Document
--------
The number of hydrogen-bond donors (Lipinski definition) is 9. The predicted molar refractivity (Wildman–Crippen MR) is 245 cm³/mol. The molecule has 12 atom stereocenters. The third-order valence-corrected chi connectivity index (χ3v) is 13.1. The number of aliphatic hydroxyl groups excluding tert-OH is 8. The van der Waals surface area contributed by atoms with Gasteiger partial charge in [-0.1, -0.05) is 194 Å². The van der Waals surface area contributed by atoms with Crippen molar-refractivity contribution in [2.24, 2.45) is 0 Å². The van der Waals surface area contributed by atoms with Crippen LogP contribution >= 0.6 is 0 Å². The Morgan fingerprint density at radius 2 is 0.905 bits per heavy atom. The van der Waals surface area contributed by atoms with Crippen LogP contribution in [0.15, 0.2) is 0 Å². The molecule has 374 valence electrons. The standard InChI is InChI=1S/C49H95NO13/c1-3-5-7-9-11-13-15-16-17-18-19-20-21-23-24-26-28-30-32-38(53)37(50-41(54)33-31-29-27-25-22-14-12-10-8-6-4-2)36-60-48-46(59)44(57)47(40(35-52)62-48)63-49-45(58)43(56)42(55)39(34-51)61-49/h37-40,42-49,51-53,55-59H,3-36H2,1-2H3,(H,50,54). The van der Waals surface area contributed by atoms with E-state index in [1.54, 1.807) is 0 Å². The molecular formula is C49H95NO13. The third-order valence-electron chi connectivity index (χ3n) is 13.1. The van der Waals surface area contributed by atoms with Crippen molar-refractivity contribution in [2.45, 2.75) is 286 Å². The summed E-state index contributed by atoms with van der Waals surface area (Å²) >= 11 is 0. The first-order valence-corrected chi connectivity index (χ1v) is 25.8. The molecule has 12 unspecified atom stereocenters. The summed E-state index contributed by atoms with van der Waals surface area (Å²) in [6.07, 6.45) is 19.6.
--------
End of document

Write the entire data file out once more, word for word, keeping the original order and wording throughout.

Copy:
The number of hydrogen-bond donors (Lipinski definition) is 9. The predicted molar refractivity (Wildman–Crippen MR) is 245 cm³/mol. The molecule has 12 atom stereocenters. The third-order valence-corrected chi connectivity index (χ3v) is 13.1. The number of aliphatic hydroxyl groups excluding tert-OH is 8. The van der Waals surface area contributed by atoms with Gasteiger partial charge in [-0.1, -0.05) is 194 Å². The van der Waals surface area contributed by atoms with Crippen molar-refractivity contribution in [2.24, 2.45) is 0 Å². The van der Waals surface area contributed by atoms with Crippen LogP contribution >= 0.6 is 0 Å². The Morgan fingerprint density at radius 2 is 0.905 bits per heavy atom. The van der Waals surface area contributed by atoms with Crippen LogP contribution in [0.15, 0.2) is 0 Å². The molecule has 374 valence electrons. The standard InChI is InChI=1S/C49H95NO13/c1-3-5-7-9-11-13-15-16-17-18-19-20-21-23-24-26-28-30-32-38(53)37(50-41(54)33-31-29-27-25-22-14-12-10-8-6-4-2)36-60-48-46(59)44(57)47(40(35-52)62-48)63-49-45(58)43(56)42(55)39(34-51)61-49/h37-40,42-49,51-53,55-59H,3-36H2,1-2H3,(H,50,54). The van der Waals surface area contributed by atoms with E-state index in [1.54, 1.807) is 0 Å². The molecular formula is C49H95NO13. The third-order valence-electron chi connectivity index (χ3n) is 13.1. The van der Waals surface area contributed by atoms with Crippen molar-refractivity contribution in [2.45, 2.75) is 286 Å². The summed E-state index contributed by atoms with van der Waals surface area (Å²) >= 11 is 0. The first-order valence-corrected chi connectivity index (χ1v) is 25.8. The molecule has 12 unspecified atom stereocenters. The summed E-state index contributed by atoms with van der Waals surface area (Å²) in [6.07, 6.45) is 19.6.